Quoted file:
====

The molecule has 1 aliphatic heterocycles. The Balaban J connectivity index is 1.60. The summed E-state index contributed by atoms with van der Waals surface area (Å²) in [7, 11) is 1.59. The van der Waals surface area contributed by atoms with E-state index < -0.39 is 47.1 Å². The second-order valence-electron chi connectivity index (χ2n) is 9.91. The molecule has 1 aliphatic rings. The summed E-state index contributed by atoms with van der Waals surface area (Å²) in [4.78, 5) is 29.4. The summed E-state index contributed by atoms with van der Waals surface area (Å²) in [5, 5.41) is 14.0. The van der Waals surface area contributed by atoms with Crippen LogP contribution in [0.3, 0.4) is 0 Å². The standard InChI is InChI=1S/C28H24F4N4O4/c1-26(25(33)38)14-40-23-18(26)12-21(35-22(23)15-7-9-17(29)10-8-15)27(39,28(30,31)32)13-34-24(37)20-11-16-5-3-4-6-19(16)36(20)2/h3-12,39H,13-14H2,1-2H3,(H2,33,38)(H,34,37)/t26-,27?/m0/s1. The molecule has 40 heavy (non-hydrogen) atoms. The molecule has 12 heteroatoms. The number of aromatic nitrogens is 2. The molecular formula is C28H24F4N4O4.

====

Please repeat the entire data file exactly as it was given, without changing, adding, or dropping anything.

The molecule has 1 aliphatic heterocycles. The Balaban J connectivity index is 1.60. The summed E-state index contributed by atoms with van der Waals surface area (Å²) in [7, 11) is 1.59. The van der Waals surface area contributed by atoms with E-state index < -0.39 is 47.1 Å². The second-order valence-electron chi connectivity index (χ2n) is 9.91. The molecule has 1 aliphatic rings. The summed E-state index contributed by atoms with van der Waals surface area (Å²) in [4.78, 5) is 29.4. The summed E-state index contributed by atoms with van der Waals surface area (Å²) in [5, 5.41) is 14.0. The van der Waals surface area contributed by atoms with Crippen LogP contribution in [0.3, 0.4) is 0 Å². The standard InChI is InChI=1S/C28H24F4N4O4/c1-26(25(33)38)14-40-23-18(26)12-21(35-22(23)15-7-9-17(29)10-8-15)27(39,28(30,31)32)13-34-24(37)20-11-16-5-3-4-6-19(16)36(20)2/h3-12,39H,13-14H2,1-2H3,(H2,33,38)(H,34,37)/t26-,27?/m0/s1. The molecule has 40 heavy (non-hydrogen) atoms. The molecule has 12 heteroatoms. The number of aromatic nitrogens is 2. The molecular formula is C28H24F4N4O4.